Luke wrote the story.  He wrote the story, even at great risk, because he knew the power of this day. Luke knew that the birth of the Christ-child meant that God had inaugurated the long-awaited deliverance of God’s people from their enemies.[4] Luke knew that the birth of the Christ-child brought the people hope in a hopeless time.  Luke knew that the birth of the Christ-child brought the people renewal in a time of desperate weariness.

So Luke sat down and wrote the story.  He wrote the story to keep it alive.  He wrote the story to proclaim God’s good news.  He wrote the story to change your life, and my life, and the life of all those living in those days.  He wrote the story so that our ending would not be like our beginning.

And in despair I bowed my head

“There is no peace on earth,” I said,

“For hate is strong and mocks the song

Of peace on earth good will to men.”

Then pealed the bells more loud and deep:

“God is not dead, nor doth he sleep;

The wrong shall fail, the right prevail

With peace on earth, good will to men.”

Till ringing, singing on its way

The world revolved from night to day,

A voice, a chime, a chant sublime

Of peace on earth, good will to men.

Church bells ring….

Now to our God, for whom we ring our bells this Christmas night, be all honor and glory, thanksgiving and power, now and forevermore.  Amen.


[1] Richard A. Horsley, The Liberation of Christmas, pg. 33.  “The period from well before the birth of Jesus through the time of his birth and well beyond the point at which Luke was written was dominated by continuous tension and periodic outbreak of overt conflict between Roman imperial rule and the people in Palestine.”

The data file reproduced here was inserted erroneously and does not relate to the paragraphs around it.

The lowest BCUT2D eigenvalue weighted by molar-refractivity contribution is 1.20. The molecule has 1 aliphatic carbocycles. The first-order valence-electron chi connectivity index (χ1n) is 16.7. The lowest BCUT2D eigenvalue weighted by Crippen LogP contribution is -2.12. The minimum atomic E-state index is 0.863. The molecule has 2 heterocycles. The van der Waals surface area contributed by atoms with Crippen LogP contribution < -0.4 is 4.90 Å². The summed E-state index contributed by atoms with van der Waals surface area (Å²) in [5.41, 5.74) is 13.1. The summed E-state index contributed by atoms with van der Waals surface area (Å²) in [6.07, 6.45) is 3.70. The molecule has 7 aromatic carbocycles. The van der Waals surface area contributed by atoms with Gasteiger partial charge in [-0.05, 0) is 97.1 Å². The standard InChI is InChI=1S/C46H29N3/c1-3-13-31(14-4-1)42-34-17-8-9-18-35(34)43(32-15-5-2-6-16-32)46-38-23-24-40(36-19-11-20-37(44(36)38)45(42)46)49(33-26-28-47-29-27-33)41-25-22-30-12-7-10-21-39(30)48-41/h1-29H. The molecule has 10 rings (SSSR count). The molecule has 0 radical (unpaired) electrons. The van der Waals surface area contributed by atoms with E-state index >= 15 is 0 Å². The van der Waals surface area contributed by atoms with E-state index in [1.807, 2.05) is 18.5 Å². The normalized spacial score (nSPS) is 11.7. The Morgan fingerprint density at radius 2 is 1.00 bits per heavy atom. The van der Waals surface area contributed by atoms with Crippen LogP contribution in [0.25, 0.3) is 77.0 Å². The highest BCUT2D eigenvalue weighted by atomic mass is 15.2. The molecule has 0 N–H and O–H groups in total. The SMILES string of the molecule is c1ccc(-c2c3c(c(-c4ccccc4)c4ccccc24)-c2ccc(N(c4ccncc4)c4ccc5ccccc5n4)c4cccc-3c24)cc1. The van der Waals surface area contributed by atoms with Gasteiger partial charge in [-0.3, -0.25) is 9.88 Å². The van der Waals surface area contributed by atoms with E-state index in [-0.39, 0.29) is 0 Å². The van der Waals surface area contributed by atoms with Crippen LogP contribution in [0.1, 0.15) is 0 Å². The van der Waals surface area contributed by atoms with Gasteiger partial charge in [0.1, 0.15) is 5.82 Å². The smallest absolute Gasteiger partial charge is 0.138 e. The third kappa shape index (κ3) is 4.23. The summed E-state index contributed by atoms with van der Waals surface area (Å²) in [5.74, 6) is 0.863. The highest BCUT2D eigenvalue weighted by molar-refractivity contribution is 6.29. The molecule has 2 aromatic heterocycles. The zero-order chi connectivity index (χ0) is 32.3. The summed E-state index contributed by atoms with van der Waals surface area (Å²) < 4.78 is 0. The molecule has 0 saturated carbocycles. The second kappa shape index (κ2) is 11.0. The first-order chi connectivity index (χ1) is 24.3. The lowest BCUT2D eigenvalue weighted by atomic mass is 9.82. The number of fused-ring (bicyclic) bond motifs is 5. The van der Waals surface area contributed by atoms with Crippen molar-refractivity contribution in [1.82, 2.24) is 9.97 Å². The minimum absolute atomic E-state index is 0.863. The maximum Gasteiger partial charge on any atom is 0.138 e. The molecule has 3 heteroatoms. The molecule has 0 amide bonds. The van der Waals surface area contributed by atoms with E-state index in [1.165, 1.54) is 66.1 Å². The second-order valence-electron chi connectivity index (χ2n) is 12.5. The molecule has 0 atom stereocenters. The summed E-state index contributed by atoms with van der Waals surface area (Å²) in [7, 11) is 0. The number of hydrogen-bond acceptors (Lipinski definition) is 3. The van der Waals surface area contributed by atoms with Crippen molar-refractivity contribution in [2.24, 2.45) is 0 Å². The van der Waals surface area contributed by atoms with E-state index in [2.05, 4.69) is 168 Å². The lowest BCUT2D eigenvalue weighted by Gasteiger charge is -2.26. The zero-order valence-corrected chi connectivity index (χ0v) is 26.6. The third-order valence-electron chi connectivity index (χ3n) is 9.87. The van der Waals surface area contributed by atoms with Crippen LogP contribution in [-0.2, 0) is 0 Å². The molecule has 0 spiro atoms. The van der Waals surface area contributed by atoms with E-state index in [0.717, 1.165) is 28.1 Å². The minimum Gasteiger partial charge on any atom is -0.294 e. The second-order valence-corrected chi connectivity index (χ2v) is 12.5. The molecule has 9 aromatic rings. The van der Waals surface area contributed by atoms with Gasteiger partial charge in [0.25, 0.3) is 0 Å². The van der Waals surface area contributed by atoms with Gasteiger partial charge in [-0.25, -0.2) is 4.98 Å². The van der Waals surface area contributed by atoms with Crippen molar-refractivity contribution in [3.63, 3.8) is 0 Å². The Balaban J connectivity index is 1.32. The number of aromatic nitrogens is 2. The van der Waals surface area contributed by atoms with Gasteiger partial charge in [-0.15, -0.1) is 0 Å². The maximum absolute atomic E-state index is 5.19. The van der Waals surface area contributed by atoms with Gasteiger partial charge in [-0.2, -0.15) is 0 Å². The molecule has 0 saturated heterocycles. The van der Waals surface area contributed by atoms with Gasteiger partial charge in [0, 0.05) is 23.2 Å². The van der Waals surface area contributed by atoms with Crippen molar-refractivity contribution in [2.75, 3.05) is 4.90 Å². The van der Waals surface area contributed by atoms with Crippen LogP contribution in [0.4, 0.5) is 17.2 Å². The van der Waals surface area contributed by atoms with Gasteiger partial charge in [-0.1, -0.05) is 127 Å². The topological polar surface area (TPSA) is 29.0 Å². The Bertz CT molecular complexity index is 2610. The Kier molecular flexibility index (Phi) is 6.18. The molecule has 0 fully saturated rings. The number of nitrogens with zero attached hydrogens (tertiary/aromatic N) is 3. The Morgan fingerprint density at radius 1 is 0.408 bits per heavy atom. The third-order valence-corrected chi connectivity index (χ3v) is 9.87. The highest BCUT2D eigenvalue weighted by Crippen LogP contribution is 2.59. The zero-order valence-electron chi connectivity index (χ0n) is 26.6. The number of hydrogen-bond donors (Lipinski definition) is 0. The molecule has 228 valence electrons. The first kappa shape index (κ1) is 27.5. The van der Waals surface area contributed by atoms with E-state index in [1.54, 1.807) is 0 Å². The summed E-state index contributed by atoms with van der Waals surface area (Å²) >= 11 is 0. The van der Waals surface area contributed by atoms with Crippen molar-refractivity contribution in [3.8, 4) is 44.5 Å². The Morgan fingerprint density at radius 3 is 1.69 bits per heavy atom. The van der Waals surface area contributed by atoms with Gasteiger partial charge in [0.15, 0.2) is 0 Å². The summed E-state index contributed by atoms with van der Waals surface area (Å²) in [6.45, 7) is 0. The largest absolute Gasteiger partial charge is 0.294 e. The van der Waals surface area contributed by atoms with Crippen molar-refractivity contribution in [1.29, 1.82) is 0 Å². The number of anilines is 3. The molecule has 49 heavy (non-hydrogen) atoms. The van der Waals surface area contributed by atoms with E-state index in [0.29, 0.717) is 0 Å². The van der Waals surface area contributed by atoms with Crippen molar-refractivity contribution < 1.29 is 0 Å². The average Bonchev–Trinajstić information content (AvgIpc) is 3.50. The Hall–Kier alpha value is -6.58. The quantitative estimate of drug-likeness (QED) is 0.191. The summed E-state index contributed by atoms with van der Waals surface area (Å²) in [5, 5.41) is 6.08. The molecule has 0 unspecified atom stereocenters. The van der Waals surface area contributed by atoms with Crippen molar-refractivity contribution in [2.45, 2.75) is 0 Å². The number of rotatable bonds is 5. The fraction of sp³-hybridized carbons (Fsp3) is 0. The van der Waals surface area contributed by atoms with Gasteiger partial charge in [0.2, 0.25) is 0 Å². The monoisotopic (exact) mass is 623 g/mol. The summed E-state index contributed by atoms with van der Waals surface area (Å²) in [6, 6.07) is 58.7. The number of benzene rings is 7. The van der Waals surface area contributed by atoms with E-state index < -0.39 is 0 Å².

[2] Charles L. Campbell, “Homiletical Perspective,” Feasting on the Word, Year C, Volume 1, pg. 119.

[3] Henry Wadsworth Longfellow, I Heard the Bells on Christmas Day

[4] Richard Horsley, The Liberation of Christmas, pg. 155.

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Christmas Eve Sermon

It’s Monday at 3:00pm.  The kids come home at 4:30pm.  Thursday is Christmas Eve.  And daycare is closed on Wednesday.  Which means I have about an hour left today, plus daycare hours tomorrow to get ready for Christmas.  No pressure, though.

Seriously.  I try to take deep breaths and not put too much pressure on myself.  But this is Christmas Eve!  One of the church’s most beautiful nights!  And a night on which more people will be packed into our pews than on any other occasion, except, of course, maybe Easter.  As a pastor it’s easy to fall into feeling a little cynical about all those unfamiliar faces crossing the church’s threshold on Christmas and taking a spot in a pew.  But I try real hard to see it as more of an opportunity.  It’s a pretty amazing privilege to be given about 10 to 15 minutes to speak to the masses….to have people’s ear and hopefully their attention during worship.  So I want to do well.  No, honestly, I want to do great.  I want to create a worship moment full of beauty.  I want to say something meaningful, and truthful, and hope-filled.  I want to shed a little light into people’s darkness.  And, by the grace of God, I believe that this is possible.  I believe that it is possible for people to experience the Living Word through a pastor’s words….if that pastor has carefully and prayerfully prepared.  So, again, no pressure.  When are my kids coming home??